The film is a parody of westerns, specifically those of William S. Hart — Keaton tweaks Hart in several specific moments in the film. Stories about the Frozen North were big in the early twentieth century: storied and novels by Jack London, poems by Robert W. Service, and films like The Spoilers (1914), which was to be remade no less than four times.
SPOILER: this is one of the many silent film comedies where the narrative turns out to have been a dream, presaging Keaton’s own Sherlock Jr. in that respect. Thus Keaton’s cruelty in the film, which the first time I watched it seemed quite unforgiveable. For example, his wife gets knocked unconscious and he uses it as an opportunity to go steal another man’s wife. Lots of clever gags. An enormous igloo for a house. Guitars for snow shoes. Keaton disarms everyone in casino so he can rob them…by sticking a gun-toting movie villain poster (actually, Hart) outside the window.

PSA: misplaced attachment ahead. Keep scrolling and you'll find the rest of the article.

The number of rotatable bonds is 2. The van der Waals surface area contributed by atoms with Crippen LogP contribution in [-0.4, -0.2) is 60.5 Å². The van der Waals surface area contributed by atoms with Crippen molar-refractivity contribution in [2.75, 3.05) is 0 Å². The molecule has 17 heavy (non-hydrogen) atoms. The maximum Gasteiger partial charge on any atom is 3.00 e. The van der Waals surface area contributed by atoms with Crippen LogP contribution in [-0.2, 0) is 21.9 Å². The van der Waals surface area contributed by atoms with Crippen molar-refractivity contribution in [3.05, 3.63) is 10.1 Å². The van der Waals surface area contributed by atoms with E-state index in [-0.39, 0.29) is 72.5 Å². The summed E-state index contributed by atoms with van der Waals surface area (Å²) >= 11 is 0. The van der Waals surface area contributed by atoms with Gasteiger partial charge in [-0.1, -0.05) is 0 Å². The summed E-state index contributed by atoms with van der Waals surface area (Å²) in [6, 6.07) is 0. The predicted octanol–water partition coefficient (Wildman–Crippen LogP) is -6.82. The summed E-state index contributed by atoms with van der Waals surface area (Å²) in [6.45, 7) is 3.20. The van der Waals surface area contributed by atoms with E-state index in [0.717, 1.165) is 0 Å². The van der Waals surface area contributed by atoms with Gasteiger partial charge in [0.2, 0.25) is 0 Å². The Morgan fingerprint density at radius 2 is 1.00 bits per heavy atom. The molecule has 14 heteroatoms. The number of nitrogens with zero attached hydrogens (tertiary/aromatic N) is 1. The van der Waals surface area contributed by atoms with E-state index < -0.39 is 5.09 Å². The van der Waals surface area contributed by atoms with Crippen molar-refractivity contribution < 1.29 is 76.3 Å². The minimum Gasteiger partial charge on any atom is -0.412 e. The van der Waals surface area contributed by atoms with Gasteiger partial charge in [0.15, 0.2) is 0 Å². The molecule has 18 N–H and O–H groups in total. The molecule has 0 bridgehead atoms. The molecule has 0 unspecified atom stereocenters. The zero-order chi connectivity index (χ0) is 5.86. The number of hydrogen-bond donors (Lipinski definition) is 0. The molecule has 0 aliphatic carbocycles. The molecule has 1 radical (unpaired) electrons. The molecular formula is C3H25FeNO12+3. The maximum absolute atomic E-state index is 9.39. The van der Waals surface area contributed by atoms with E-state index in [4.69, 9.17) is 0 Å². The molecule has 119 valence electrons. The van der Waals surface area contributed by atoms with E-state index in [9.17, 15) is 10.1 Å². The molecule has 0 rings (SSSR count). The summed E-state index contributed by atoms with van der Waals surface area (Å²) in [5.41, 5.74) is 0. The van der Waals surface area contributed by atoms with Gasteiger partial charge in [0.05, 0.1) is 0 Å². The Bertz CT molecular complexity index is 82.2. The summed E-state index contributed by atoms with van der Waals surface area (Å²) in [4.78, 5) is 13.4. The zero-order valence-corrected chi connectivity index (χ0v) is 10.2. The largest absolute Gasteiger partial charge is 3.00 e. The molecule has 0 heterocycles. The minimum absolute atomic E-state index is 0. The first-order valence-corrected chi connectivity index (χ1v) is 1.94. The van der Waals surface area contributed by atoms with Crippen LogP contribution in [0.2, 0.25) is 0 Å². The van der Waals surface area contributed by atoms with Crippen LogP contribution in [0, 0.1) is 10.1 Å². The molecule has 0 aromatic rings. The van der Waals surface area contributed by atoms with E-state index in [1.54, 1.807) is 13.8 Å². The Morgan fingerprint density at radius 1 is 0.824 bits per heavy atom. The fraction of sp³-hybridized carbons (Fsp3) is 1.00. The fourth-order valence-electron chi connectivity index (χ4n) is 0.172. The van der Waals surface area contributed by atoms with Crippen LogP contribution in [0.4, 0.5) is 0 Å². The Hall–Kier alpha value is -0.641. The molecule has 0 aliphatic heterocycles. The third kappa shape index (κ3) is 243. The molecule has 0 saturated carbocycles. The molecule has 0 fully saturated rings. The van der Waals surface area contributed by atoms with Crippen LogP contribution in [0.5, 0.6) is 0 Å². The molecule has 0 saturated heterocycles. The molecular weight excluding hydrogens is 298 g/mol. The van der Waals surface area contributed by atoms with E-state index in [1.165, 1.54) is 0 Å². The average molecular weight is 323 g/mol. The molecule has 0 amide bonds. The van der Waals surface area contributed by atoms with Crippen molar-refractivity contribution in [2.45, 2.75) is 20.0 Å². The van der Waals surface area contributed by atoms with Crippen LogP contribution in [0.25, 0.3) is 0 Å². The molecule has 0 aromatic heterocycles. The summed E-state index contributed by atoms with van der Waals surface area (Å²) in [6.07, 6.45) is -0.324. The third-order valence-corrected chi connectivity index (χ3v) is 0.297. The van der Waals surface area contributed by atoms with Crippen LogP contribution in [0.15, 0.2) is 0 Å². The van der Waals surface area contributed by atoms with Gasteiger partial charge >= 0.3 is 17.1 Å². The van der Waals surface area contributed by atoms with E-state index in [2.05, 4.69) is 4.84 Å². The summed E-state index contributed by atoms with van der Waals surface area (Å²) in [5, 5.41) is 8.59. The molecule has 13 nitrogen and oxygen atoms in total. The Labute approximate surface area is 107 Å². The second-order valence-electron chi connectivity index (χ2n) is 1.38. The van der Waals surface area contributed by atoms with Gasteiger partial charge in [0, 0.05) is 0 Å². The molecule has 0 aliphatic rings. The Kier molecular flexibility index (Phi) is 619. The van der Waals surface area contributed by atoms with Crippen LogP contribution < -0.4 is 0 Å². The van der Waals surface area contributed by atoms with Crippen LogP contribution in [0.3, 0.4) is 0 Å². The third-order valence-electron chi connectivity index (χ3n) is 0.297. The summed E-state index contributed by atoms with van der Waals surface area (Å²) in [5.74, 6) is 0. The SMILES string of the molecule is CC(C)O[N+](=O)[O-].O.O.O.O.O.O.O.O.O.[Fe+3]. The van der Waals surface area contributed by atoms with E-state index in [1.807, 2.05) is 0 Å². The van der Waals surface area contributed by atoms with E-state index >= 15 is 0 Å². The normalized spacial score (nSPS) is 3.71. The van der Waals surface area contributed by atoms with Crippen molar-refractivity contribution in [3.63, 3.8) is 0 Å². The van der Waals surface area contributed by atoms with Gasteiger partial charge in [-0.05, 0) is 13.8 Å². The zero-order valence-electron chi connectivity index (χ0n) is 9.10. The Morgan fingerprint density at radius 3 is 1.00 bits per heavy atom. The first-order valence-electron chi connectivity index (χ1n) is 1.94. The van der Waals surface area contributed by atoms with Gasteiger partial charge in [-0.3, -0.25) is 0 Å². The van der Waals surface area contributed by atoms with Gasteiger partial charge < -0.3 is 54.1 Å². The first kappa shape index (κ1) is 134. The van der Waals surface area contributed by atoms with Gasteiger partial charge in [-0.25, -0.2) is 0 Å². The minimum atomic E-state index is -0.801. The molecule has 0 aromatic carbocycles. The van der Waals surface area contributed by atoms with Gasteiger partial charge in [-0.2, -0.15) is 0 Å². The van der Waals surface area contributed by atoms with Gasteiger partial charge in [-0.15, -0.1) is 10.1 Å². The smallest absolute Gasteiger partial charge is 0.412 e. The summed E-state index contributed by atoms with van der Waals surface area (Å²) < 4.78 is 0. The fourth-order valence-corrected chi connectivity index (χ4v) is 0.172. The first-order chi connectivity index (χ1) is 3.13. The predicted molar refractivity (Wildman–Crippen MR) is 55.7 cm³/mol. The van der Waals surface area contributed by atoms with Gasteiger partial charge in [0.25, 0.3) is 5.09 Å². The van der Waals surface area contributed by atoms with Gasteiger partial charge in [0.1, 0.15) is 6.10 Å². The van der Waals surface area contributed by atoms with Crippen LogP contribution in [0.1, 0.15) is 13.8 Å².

I think its fairly unthinkable that Keaton’s The Frozen North didn’t influence and/or partially inspire Chaplin’s The Gold Rush, released just three years later.
To learn more about silent and slapstick film history, including Buster Keaton comedies like The Frozen North, please check out my book: Chain of Fools: Silent Comedy and Its Legacies from Nickelodeons to Youtube, just released by Bear Manor Media, also available from amazon.com etc